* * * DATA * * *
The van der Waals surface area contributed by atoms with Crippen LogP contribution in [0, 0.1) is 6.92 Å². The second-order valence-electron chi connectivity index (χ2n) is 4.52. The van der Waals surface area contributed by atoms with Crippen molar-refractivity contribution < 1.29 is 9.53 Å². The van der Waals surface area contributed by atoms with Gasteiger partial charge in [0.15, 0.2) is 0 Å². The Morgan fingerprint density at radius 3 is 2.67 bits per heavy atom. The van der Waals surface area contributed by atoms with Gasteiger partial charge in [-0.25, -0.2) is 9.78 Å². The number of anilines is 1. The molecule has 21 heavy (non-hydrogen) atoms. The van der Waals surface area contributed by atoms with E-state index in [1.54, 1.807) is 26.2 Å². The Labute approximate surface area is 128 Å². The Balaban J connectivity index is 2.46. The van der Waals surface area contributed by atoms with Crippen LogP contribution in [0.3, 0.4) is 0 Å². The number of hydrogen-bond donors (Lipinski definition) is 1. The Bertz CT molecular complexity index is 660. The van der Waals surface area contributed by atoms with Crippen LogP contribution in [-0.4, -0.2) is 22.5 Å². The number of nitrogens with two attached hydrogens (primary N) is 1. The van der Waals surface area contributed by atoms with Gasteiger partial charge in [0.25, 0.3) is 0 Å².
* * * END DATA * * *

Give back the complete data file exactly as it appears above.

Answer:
The van der Waals surface area contributed by atoms with Crippen LogP contribution in [0, 0.1) is 6.92 Å². The second-order valence-electron chi connectivity index (χ2n) is 4.52. The van der Waals surface area contributed by atoms with Crippen molar-refractivity contribution < 1.29 is 9.53 Å². The van der Waals surface area contributed by atoms with Gasteiger partial charge in [0.15, 0.2) is 0 Å². The Morgan fingerprint density at radius 3 is 2.67 bits per heavy atom. The van der Waals surface area contributed by atoms with Gasteiger partial charge in [-0.25, -0.2) is 9.78 Å². The number of anilines is 1. The molecule has 21 heavy (non-hydrogen) atoms. The van der Waals surface area contributed by atoms with E-state index in [1.54, 1.807) is 26.2 Å². The Labute approximate surface area is 128 Å². The Balaban J connectivity index is 2.46. The van der Waals surface area contributed by atoms with Crippen LogP contribution in [0.3, 0.4) is 0 Å². The number of hydrogen-bond donors (Lipinski definition) is 1. The Bertz CT molecular complexity index is 660. The van der Waals surface area contributed by atoms with Crippen LogP contribution in [-0.4, -0.2) is 22.5 Å². The number of nitrogens with two attached hydrogens (primary N) is 1. The van der Waals surface area contributed by atoms with Gasteiger partial charge in [0.25, 0.3) is 0 Å².